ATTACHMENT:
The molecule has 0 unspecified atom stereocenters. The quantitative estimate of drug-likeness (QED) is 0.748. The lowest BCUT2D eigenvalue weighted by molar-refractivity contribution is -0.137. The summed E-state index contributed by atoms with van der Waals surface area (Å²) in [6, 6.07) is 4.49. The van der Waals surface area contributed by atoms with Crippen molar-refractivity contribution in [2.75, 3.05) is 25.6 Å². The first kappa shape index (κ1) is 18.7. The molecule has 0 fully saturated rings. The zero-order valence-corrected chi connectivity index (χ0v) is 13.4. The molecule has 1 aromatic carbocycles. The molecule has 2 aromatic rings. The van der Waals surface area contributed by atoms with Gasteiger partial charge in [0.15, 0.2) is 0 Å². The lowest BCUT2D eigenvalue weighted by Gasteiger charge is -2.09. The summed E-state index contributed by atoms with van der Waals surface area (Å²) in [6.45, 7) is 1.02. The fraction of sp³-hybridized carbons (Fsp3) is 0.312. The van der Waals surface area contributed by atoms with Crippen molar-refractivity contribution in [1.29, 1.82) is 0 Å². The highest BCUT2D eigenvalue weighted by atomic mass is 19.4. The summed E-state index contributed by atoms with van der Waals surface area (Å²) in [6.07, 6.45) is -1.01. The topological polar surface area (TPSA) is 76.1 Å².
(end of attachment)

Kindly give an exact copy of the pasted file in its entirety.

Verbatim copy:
The molecule has 0 unspecified atom stereocenters. The quantitative estimate of drug-likeness (QED) is 0.748. The lowest BCUT2D eigenvalue weighted by molar-refractivity contribution is -0.137. The summed E-state index contributed by atoms with van der Waals surface area (Å²) in [6, 6.07) is 4.49. The van der Waals surface area contributed by atoms with Crippen molar-refractivity contribution in [2.75, 3.05) is 25.6 Å². The first kappa shape index (κ1) is 18.7. The molecule has 0 fully saturated rings. The zero-order valence-corrected chi connectivity index (χ0v) is 13.4. The molecule has 1 aromatic carbocycles. The molecule has 2 aromatic rings. The van der Waals surface area contributed by atoms with Gasteiger partial charge in [0.15, 0.2) is 0 Å². The lowest BCUT2D eigenvalue weighted by Gasteiger charge is -2.09. The summed E-state index contributed by atoms with van der Waals surface area (Å²) in [6.45, 7) is 1.02. The fraction of sp³-hybridized carbons (Fsp3) is 0.312. The van der Waals surface area contributed by atoms with Crippen molar-refractivity contribution in [1.29, 1.82) is 0 Å². The highest BCUT2D eigenvalue weighted by atomic mass is 19.4. The summed E-state index contributed by atoms with van der Waals surface area (Å²) in [6.07, 6.45) is -1.01. The topological polar surface area (TPSA) is 76.1 Å².